While the aforementioned method is explained about transistors having at least two different threshold voltages, it is applicable to both N type and P type transistors. Furthermore, this method can also be applied to N type transistors having two different threshold voltages and a P type transistor, P type transistors having two different threshold voltages and an N type transistor, or P type transistors having two different threshold voltages and N type transistors having two different threshold voltages. In these methods, at least two lithographic steps and a simplified manufacturing method can be realized.

More specifically, the formation of a CMOS comprising NMOS transistors having at least two different thresh old voltages and PMOS transistors having at least two different threshold voltages is as follows:

At first, a mask pattern having an opening in each of a high-Vth NMOS transistor-forming region and a low-Vth PMOS transistor-forming region is formed. While a P type impurity region in a relatively high concentration is formed in these regions using the mask pattern by ion implantations in four steps, P type impurity ions are implanted in the surface of the low-Vth NMOS transistor region and the surface of the high-Vth PMOS transistor region covered with the mask pattern, by ion implantation through the mask pattern. Concerning the dosage of ions implanted to allow the impurity ions to pass through the mask pattern, it is preferable to set the concentration of impurity ions at a relatively low level, because the implantation is to form the low-Vth NMOS transistor-forming region.

Then, by conventional methods, a mask pattern having an opening in each of a high-Vth PMOS transistor-forming region and a low-Vth PMOS transistor-forming region is formed, and an N type impurity region is formed by ion implantations in four steps, using this mask pattern. By the aforementioned four-step ion implantation, P type impurity ions of a relatively high concentration have been implanted in the low-Vth PMOS transistor-forming region; and P type impurity ions for adjusting the threshold voltage of the low-Vth NMOS have been implanted at a deep place in the semiconductor substrate. It is preferable to adjust appropriately the dosage of impurity ions to be implanted, so that the P type impurity ions at least on the surface of the semiconductor substrate are cancelled by this four-step ion implantation to form an N type impurity region in a relatively low concentration. Likewise, a P type impurity region in a relatively low concentration has been formed in the high-Vth PMOS transistor-forming region by ions implanted through the afore-mentioned mask pattern. It is preferable to adjust appropriately the dosage of impurity ions to be implanted, so that the low concentrated P type impurity ions are cancelled by this four-step implantation to form an N type impurity region in a relatively high concentration.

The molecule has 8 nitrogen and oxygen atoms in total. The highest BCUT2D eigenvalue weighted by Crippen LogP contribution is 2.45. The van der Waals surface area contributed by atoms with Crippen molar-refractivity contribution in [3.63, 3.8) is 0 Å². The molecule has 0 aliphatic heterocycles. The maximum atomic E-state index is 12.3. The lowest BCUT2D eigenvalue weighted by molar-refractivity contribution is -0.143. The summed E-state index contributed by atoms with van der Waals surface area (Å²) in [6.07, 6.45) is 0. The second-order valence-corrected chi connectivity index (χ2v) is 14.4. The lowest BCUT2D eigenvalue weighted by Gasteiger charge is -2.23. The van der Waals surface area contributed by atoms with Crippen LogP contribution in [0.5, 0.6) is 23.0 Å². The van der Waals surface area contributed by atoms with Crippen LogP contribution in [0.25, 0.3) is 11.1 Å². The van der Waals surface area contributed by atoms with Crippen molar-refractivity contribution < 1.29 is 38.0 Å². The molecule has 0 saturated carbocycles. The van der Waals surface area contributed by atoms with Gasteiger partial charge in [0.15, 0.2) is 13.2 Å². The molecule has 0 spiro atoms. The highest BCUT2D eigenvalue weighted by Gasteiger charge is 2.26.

Hereinafter, practical examples on the method of to manufacturing a semiconductor device according to the present invention is described based on the drawings.

Example 1

First, as shown in FIG. 1(a), a device isolation region 2 with a film thickness of about 3000 Å was selectively formed in an inactive region on a P type silicon substrate 1 by an improved LOCOS method. A protective oxide film 3 of 200 Å was also formed by a thermal oxidation in an active region which is not coated with the device isolation region 2. In this example, the formation of an NMOS transistor as well as the formation of a PMOS transistor-forming region 5 adjacent to an NMOS transistor-forming region 4 are explained.

Then, in order to form a P well 14, as shown in FIG. 1(b), a resist pattern 6 with a film thickness of 2.0 μm having an opening in the NMOS transistor-forming region 4 (including a part of the device isolation region 2) was formed, and boron ions were implanted using this resist pattern 6 as a mask under the following conditions.

______________________________________B1 Implantation energy: 250 keV, Dosage: 1  1013 cm-2B2 Implantation energy: 120 keV, Dosage: 3  1012 cm-2B3 Implantation energy:  60 keV, Dosage: 2  1013 cm-2B4 Implantation energy:  20 keV, Dosage: 3  1012______________________________________cm-2 

All ions implanted under the above-mentioned conditions remained in the resist and were not implanted into the PMOS transistor-forming region 5 coated with the resist pattern 6.

Thereafter, the resist pattern 6 was removed, and, as shown in FIG. 1(c), in order to form an N well 15 and a superficial P region 16, a resist pattern 7 with a film thickness of 2.0 μm having an opening in the PMOS transistor-forming region 5 (including also a part of the device isolation region 2) was formed, and phosphorus ions and boron ions were implanted using this resist pattern 7 as a mask under the following conditions.

______________________________________P1      Phosphorus ions, implantation energy: 600 keV,   Dosage: 3  1013 cm-2P2      Phosphorus ions, implantation energy: 230 keV,   Dosage: 2  1012 cm-2P3      Phosphorus ions, implantation energy: 100 keV,   Dosage: 1  1012 cm-2B5      Boron ions, implantation energy: 20 keV,   Dosage: 3.3  1012 cm-2______________________________________

All ions implanted under the above-mentioned conditions remained in the resist and were not implanted into the NMOS transistor-forming region 4 coated with the resist pattern 7.

Then, using a conventional technique, as shown in FIG. 1(d), there was formed a CMOS transistor having an NMOS transistor comprising a gate insulating film 8 with a thickness of about 80 Å; a gate electrode including an N+ polysilicon film 9 with a thickness of 1000 Å and a WSi film 10 with a thickness of 1000 Å and having a side wall spacer 11; and source/drain regions 12 having an LDD structure, and the PMOS transistor comprising a gate insulating film 8; a gate electrode including an N+ polysilicon film 9 and a WSi film 10 and having a side wall spacer 11; source/drain regions 13 having an LDD structure; and a superficial P region 16. In this example, because the N+ polysilicon gate electrode was used in both NMOS and PMOS transistors, the PMOS transistor became a buried channel type and, therefore, the threshold voltage was adjusted by providing the superficial P region 16 on the surface of the N well 15.